West China Violence Kills 21 After Police Uncover Weapons Stash

The discovery of a stash of banned knives led to an outburst of violence in western China’s Xinjiang region that killed 21 people, including local officials and police, in what the government labeled a terrorist act.

The violence broke out after three officials visiting a home uncovered the weapons and called the police, Xinjiang’s government reported on its website. They were taken hostage and killed when authorities arrived and clashed with the suspects, it said.

Yesterday’s violence may stoke new tension in Xinjiang, where government policies encouraging majority Han Chinese to settle have led to ethnic strife. The region has seen sporadic violence in the four years since unrest in the Xinjiang city of Urumqi killed almost 200 people.

“The situation in Xinjiang is mainly stable but some people are trying to make troubles to interrupt peace and tranquility,” Foreign Ministry spokeswoman Hua Chunying said at a briefing in Beijing today. “Their schemes are doomed to failure.”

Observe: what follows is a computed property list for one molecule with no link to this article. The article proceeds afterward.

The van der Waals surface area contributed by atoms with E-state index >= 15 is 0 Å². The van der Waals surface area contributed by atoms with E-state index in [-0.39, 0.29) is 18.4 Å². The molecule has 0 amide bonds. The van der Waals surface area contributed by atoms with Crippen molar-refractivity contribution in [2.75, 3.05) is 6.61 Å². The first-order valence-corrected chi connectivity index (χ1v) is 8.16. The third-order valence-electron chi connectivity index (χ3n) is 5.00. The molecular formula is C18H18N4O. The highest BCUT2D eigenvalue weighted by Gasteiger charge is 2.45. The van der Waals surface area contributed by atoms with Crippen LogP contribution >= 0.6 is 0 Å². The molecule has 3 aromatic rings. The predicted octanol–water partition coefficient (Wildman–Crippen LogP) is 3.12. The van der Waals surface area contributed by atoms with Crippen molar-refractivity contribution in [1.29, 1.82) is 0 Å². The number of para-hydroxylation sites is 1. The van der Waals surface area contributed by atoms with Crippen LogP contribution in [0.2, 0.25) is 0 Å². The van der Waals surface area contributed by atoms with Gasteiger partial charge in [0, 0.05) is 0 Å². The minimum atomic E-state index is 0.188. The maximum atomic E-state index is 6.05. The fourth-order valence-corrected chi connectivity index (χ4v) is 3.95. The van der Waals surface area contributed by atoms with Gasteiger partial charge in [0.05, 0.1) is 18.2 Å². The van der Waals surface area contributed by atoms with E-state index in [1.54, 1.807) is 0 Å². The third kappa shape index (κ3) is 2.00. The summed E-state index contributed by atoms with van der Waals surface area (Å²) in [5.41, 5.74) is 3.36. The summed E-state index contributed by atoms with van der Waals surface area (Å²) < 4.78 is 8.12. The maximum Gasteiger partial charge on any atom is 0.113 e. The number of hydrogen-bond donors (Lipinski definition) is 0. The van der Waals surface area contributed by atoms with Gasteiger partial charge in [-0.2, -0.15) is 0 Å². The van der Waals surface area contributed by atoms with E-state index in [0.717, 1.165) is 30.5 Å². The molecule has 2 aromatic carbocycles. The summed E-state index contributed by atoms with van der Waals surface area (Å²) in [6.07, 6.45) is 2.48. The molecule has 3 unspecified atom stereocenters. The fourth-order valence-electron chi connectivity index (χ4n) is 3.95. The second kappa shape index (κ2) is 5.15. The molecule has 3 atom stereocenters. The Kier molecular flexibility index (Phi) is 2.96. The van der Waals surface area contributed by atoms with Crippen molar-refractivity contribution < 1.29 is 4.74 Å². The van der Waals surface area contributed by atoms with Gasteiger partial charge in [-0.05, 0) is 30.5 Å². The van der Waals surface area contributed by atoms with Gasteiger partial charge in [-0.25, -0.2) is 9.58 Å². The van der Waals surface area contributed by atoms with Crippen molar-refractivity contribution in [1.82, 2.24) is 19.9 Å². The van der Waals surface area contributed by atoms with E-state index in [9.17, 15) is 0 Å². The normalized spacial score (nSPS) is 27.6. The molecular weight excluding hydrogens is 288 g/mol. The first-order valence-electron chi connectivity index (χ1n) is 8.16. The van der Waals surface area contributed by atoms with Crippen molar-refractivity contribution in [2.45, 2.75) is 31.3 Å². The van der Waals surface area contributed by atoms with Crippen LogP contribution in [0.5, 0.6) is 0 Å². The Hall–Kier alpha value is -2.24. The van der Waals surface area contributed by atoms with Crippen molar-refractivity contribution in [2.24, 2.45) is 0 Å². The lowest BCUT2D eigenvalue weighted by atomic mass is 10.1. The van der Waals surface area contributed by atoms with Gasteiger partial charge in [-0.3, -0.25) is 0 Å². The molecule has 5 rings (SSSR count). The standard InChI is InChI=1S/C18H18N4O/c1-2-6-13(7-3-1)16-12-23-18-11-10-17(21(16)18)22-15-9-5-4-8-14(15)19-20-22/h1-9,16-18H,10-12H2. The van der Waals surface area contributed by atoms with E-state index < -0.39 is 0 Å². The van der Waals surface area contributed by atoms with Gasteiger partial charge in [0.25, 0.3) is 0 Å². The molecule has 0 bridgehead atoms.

Dilshat Rexit, a spokesman for the Munich-based World Uyghur Congress, said in an an e-mail that local reports indicate the violence was caused when a uniformed Chinese official shot and killed a Uighur youth.

Hua said the incident was “a case of violence and terrorism.” The dead included six suspects, and another eight were arrested, Hua said.

The incident took place in the western part of Xinjiang near the ancient Silk Road city of Kashgar, which is closer to the Iranian capital of Tehran than it is to Beijing. The central government in Beijing faces occasional challenges to its power from Uighurs, who make up less than half of Xinjiang’s population of about 22 million.

— With assistance by Michael Forsythe, and Henry Sanderson

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